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Lack of appraisal evidence results in ballpark valuation by court

One issue in this marital dissolution was the value of husband’s gun business, the Cop Shop.

Failure to consider shareholder loan has no impact on property division

Issues in this marital dissolution were the value of husband’s electrical contracting business, Romey Electric, and the proper treatment of a shareholder loan husband made to the wholly owned S corporation.

Capitalized cash flow value accepted over speculative 'adjusted' value

Husband opened a wholesale jewelry business during the marriage.

Personal Goodwill Not Included in Marital Value of Commercial Plumbing Business

In this marital dissolution, one issue was the value of husband’s commercial plumbing business, T.J. Mechanical, Inc.

In re the Marriage of Bartsch

Fair market asset value upheld as appropriate valuation technique for a farming corporation.

Minnesota law dictates eight factors to consider in determining value

Husband challenged the trial court’s valuation of his business, attacking the wife’s expert’s methodology.

Tennessee follows mainstream: no foreseeable sale, no tax consequences

The couple was married in 1976, and wife filed for divorce in 2001. Husband and wife were both pharmacists, although wife had not worked for many years. Husband owned a pharmacy called Village Drugs.

Court rejects discounts for lack of supporting evidence

One of the issues in this marital dissolution was the value of the parties’ interests in a real estate development partnership and S corporation.

Trial court’s failure to make specific findings of fact results in reversal

One of the issues in this marital dissolution was the value of husband’s 50% interest in his surgical practice, Catawba Surgical Associates PA.

Goodwill valuation based on case law factors and methods upheld

One of the issues in this case was the value of the goodwill of WPC.

Intrinsic Value Appropriate in Marital Dissolution so No Discounts Applied

The issues in this case were whether, in valuing husband’s business interest, the trial court abused its discretion by failing to apply (1) a discount for lack of control (2) a discount for capital gains tax consequences (3) salary adjustments.

Appeals Court Refuses to Disturb Lower Court’s Findings on Expert Credibility

Husband owned a Ford Motor Company SSIP (Savings and Stock Investment Plan) account. The account consisted of four components: (1) Ford Company Stock; (2) Ford Common Stock; (3) Current Inte ...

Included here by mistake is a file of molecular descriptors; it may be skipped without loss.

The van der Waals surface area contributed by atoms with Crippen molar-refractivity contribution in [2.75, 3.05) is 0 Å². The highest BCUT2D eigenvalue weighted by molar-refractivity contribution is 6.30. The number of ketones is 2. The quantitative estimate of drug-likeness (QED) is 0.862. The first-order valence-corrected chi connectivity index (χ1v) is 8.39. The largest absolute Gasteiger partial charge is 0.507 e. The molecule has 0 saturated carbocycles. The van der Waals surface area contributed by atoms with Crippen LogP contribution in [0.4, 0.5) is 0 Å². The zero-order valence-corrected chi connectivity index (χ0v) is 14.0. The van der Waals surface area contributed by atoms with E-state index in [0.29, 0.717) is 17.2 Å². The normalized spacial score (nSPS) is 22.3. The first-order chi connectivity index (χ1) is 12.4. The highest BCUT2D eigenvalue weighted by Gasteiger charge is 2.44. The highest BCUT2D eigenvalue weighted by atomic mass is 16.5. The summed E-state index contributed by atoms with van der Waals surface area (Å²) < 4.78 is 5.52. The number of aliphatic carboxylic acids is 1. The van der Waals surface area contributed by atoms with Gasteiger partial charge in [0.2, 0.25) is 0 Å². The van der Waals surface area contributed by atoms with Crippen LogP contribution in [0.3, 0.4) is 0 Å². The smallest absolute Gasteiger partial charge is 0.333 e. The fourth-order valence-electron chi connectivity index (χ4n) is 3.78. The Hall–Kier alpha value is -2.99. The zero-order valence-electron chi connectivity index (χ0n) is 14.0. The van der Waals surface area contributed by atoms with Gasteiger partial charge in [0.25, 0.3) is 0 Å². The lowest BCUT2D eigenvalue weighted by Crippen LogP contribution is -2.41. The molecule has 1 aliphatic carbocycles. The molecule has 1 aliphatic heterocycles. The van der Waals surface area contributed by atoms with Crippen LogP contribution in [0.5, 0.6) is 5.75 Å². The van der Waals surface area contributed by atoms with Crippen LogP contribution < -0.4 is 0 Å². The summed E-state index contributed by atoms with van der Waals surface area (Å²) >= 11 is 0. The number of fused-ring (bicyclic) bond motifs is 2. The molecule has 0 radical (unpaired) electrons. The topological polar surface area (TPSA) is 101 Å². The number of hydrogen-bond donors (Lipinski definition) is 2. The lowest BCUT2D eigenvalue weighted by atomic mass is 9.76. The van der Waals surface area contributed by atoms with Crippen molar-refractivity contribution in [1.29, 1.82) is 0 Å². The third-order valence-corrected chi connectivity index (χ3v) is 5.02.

Adametz v. Adametz

Trial court erred in allowing the deduction of future overhead expenses against husband's share of the accounts receivable at the hospital of which we was part owner.

Schuneman v. Bellrose

Business was abandoned and lost its value by trial date, but since no alternative valuation date was requested, the court used the original value.

Steneken v. Steneken (I)

The issue in this marital dissolution was the perceived “double counting” of the husband’s excess earnings from his closely held corporation, Esco.

In re the Marriage of Withers

Court errs in giving wife's business no value when it had physical assets and two checking accounts with balances. Business revalued at the sum of assets and checking account balances.

Valuation finding that merely lists two factors found erroneous

One of the issues in this marital dissolution was the valuation of the parties’ closely held postal and shipping service business, Alley Enterprises, Inc. which operated The Mailbox Plus.

Expert credibility bolstered by management interviews and site visits

The parties were married in 1971 and separated in 1996. Wife owned stock in W.H. Conyngham & Co., Inc., a family-owned business, which was gifted to her by her father and grandmother.

Rubino v. Rubino

Attorney husband argues that accounts receivable and work in progress should not be valued as per partnership agreement, but judgment is affirmed.

Sanders v. Sanders

Husband's expert's valuation upheld because of competent method (excess earnings & sales price to cash flow), detailed testimony and experience.

Ferro v. Ferro

Husband's gun dealership valued by court, wife's valuation of business without merit. No experts were consulted.

Valuation date, equitable increase in value award affirmed

Husband’s failure to provide financial information about the business beyond the valuation date used by wife’s expert precluded him from challenging the valuation date.

Practice goodwill calculated using excess earnings method upheld; distinguished from personal goodwill

The issues in this marital dissolution were whether the trial court erred in its valuation of husband’s veterinary clinic, Millard Veterinary Clinic (MVC ...

Court adopts income approach valuation but deducts personal goodwill

One of the issues in this marital dissolution was whether the trial court erred in accepting the valuations of husband’s medical practice ...

Company’s uniqueness and limited marketability equal zero goodwill

The parties were married in 1990, separated in 1997, and divorced in 1998.

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